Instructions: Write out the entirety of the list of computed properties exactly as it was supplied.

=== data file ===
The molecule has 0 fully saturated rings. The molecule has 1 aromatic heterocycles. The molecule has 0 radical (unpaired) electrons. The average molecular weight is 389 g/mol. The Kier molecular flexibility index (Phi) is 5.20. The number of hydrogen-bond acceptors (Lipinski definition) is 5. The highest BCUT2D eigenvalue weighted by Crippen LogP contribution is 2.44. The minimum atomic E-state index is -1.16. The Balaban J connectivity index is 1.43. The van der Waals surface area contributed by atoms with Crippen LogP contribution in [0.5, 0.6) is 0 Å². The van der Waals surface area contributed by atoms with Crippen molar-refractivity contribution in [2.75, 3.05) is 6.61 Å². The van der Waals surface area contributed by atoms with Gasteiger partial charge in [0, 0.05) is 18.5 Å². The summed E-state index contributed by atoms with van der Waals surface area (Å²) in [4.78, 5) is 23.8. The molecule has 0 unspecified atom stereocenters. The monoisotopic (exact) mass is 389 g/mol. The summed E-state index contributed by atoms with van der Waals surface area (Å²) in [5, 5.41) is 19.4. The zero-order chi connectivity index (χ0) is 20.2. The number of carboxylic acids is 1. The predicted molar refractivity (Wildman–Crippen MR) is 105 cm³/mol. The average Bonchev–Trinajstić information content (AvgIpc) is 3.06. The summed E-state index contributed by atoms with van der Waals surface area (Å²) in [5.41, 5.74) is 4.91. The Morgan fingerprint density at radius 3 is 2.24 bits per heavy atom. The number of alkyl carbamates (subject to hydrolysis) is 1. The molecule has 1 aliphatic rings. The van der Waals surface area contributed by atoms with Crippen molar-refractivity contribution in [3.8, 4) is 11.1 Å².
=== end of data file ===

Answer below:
The molecule has 0 fully saturated rings. The molecule has 1 aromatic heterocycles. The molecule has 0 radical (unpaired) electrons. The average molecular weight is 389 g/mol. The Kier molecular flexibility index (Phi) is 5.20. The number of hydrogen-bond acceptors (Lipinski definition) is 5. The highest BCUT2D eigenvalue weighted by Crippen LogP contribution is 2.44. The minimum atomic E-state index is -1.16. The Balaban J connectivity index is 1.43. The van der Waals surface area contributed by atoms with Crippen LogP contribution in [0.5, 0.6) is 0 Å². The van der Waals surface area contributed by atoms with Crippen molar-refractivity contribution in [2.75, 3.05) is 6.61 Å². The van der Waals surface area contributed by atoms with Gasteiger partial charge in [0, 0.05) is 18.5 Å². The summed E-state index contributed by atoms with van der Waals surface area (Å²) in [4.78, 5) is 23.8. The molecule has 0 unspecified atom stereocenters. The monoisotopic (exact) mass is 389 g/mol. The summed E-state index contributed by atoms with van der Waals surface area (Å²) in [5, 5.41) is 19.4. The zero-order chi connectivity index (χ0) is 20.2. The number of carboxylic acids is 1. The predicted molar refractivity (Wildman–Crippen MR) is 105 cm³/mol. The average Bonchev–Trinajstić information content (AvgIpc) is 3.06. The summed E-state index contributed by atoms with van der Waals surface area (Å²) in [5.41, 5.74) is 4.91. The Morgan fingerprint density at radius 3 is 2.24 bits per heavy atom. The number of alkyl carbamates (subject to hydrolysis) is 1. The molecule has 1 aliphatic rings. The van der Waals surface area contributed by atoms with Crippen molar-refractivity contribution in [3.8, 4) is 11.1 Å².